My family has always been a fan of genre fiction. My mother is a fantasy fanatic and my father schooled me in the ways of science fiction. The story of their first date (to see Star Wars in first run) is practically a family legend. But some of my oldest memories are of the adventures of the U.S.S. Enterprise.
While I was raised on an IV drip of The Next Generation and my strongest affiliation is with the unfairly-maligned Voyager, I have always understood the weight and gravitas that the Original Series cast carried in kicking off the Star Trek legacy. A steady diet of the Trek films and a couple of favorite Original Series episodes made me very familiar with the cast dynamic. And their immense contribution to my young mind cannot be properly measured.
In 1999, I had my first inkling that the Original Series cast were no longer the young men and women of the 1960s, nor even the middle-aged but still vibrant characters of the 1980s films. That summer, DeForest Kelley—famously Dr. Leonard “Bones” McCoy—passed away of stomach cancer. In the summer of 2005, the life of James Doohan—Montgomery “Scotty” Scott—came to an end as well. I realized that their greatness and power in my mind could not override their own humanity, a no-win scenario that even Captain Kirk would not be able to save them from.
Losing them was difficult. But last week was worse.
On February 27, 2015, Leonard Nimoy—Spock—died of complications from COPD; a disease he contracted after years of smoking, though he had given up that habit before I was even born. Amazingly, the entire internet has mourned this man, many by mourning Spock himself, the alien character he embodied in The Original Series.
Of course, he wasn’t only Spock; in fact, his 1975 autobiography proclaimed as its title “I Am Not Spock” (though his 1995 follow-up would recant, admitting “I Am Spock“). But it was the Vulcan—or rather, the Vulcan-human hybrid—who made him famous, just as he made the Vulcan famous. In the last years of his life, he even used Spock’s famous greeting “Live Long and Prosper” as the sign-off for most tweets he sent (as “LLAP,” since 4 characters are easier to fit in a tweet than 21). Though Zachary Quinto took over the pointy ears in 2009’s J.J. Abrams reboot of Star Trek, Nimoy made an appearance, solidifying him as the man who gave Spock life and the only man worthy to pass that life on. His final role was a minor appearance in 2013’s Star Trek Into Darkness. During a career that spanned over half a century, Nimoy made inestimable contributions to science fiction, while inspiring millions of scientists and astronauts worldwide.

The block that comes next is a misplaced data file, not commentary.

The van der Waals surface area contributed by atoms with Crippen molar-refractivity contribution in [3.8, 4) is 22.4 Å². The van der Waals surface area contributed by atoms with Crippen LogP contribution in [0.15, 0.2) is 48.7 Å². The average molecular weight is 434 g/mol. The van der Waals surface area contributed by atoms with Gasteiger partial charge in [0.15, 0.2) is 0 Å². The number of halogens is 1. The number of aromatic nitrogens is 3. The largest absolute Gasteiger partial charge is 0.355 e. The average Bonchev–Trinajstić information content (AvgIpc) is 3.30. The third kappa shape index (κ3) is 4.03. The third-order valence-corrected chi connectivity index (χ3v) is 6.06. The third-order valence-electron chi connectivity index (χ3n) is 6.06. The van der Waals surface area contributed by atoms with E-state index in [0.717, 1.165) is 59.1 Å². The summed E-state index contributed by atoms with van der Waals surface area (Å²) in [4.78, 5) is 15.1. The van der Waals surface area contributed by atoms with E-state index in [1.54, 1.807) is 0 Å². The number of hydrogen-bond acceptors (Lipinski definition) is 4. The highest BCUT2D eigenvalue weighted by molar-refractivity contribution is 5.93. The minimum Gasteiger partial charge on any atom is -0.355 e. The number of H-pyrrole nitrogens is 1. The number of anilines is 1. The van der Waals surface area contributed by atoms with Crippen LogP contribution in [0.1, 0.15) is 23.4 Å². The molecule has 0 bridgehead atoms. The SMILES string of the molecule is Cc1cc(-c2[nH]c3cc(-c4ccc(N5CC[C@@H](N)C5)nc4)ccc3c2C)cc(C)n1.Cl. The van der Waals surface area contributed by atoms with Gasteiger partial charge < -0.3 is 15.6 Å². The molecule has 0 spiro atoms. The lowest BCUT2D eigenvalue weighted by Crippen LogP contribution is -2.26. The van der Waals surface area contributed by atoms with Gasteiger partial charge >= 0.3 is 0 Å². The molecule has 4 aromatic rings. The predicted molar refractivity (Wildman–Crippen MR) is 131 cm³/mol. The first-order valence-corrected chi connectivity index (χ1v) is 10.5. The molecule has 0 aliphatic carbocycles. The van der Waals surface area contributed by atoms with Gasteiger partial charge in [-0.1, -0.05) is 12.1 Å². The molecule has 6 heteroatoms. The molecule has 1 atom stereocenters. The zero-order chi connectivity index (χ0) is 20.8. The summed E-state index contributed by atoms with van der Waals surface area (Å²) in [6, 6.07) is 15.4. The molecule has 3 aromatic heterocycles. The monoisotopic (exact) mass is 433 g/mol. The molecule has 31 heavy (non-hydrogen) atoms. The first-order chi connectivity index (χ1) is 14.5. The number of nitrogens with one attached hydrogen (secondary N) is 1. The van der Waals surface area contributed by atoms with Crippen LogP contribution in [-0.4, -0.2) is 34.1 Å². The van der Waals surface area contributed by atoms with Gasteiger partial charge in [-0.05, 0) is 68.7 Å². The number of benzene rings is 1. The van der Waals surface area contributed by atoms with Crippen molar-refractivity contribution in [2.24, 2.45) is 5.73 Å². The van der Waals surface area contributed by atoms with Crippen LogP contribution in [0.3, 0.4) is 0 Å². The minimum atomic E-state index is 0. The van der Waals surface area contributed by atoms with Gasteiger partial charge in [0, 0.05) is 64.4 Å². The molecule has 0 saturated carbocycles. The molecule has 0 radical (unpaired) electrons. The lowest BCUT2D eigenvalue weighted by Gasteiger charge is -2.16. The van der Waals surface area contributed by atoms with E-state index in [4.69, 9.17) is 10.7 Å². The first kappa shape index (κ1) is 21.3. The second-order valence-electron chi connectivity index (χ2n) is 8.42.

On the day he died, I noted on Facebook that no celebrity death had affected me so profoundly. It’s fascinating (yes, fascinating) how deeply the death of a man could affect me when I never met him or talked to him. I read several books about Star Trek, so I knew a bit about him, but I never met him. Yet his work shaped my life profoundly.
Nimoy’s portrayal of Spock made me realize that the fact that I was different than others (namely, geeky) wasn’t a bad thing; in fact, it made me vital. His drivenness as an actor and director reminded me the importance of striving to get a job you love. And his “Live Long and Prosper” catchphrase, borrowed from the 23rd century, reminded me before I was even a Christian that there are things of value that go far beyond the immediate.
Now, as the character of Spock passes into the mythical alongside Sherlock Holmes and Robin Hood and the current incarnation settles completely on Zachary Quinto, I find myself evaluating my legacy. What will I leave behind? I have a wife and a son; are they my legacy? Is this site my legacy? Will my friends remember me after I am gone?
Far from being illogical, this is a crucial question for me to determine how I will live my life. I turned 30 today; how can I make the next 30 count?
Perhaps Spock’s eulogy may give us direction.
We are assembled here today to pay final respects to our honored dead. And yet it should be noted, in the midst of our sorrow, this death takes place in the shadow of new life, the sunrise of a new world; a world that our beloved comrade gave his life to protect and nourish. He did not feel this sacrifice a vain or empty one, and we will not debate his profound wisdom at these proceedings. Of my friend, I can only say this: Of all the souls I have encountered in my travels, his was the most…human.
Captain Kirk, Star Trek II: The Wrath of Khan
Our new world begins today. May we all Live Long and Prosper.
Rest in peace, Mr. Nimoy.